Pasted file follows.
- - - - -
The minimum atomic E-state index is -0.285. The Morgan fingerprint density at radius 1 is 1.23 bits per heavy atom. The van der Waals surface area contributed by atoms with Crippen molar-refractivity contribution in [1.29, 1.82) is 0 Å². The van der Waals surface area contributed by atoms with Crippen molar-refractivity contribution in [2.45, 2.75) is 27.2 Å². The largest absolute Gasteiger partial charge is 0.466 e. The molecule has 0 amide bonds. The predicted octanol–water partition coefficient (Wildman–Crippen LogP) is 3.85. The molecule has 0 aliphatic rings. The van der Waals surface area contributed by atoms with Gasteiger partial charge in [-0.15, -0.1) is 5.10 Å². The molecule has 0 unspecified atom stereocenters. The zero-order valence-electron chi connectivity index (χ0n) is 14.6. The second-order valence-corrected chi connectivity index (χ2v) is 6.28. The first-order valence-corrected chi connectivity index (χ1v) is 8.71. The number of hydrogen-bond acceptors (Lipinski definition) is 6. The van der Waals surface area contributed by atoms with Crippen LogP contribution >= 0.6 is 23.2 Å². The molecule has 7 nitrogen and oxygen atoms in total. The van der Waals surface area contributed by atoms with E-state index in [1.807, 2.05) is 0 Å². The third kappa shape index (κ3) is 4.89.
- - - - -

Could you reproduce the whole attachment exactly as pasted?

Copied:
The minimum atomic E-state index is -0.285. The Morgan fingerprint density at radius 1 is 1.23 bits per heavy atom. The van der Waals surface area contributed by atoms with Crippen molar-refractivity contribution in [1.29, 1.82) is 0 Å². The van der Waals surface area contributed by atoms with Crippen molar-refractivity contribution in [2.45, 2.75) is 27.2 Å². The largest absolute Gasteiger partial charge is 0.466 e. The molecule has 0 amide bonds. The predicted octanol–water partition coefficient (Wildman–Crippen LogP) is 3.85. The molecule has 0 aliphatic rings. The van der Waals surface area contributed by atoms with Gasteiger partial charge in [-0.15, -0.1) is 5.10 Å². The molecule has 0 unspecified atom stereocenters. The zero-order valence-electron chi connectivity index (χ0n) is 14.6. The second-order valence-corrected chi connectivity index (χ2v) is 6.28. The first-order valence-corrected chi connectivity index (χ1v) is 8.71. The number of hydrogen-bond acceptors (Lipinski definition) is 6. The van der Waals surface area contributed by atoms with Crippen LogP contribution >= 0.6 is 23.2 Å². The molecule has 7 nitrogen and oxygen atoms in total. The van der Waals surface area contributed by atoms with E-state index in [1.807, 2.05) is 0 Å². The third kappa shape index (κ3) is 4.89.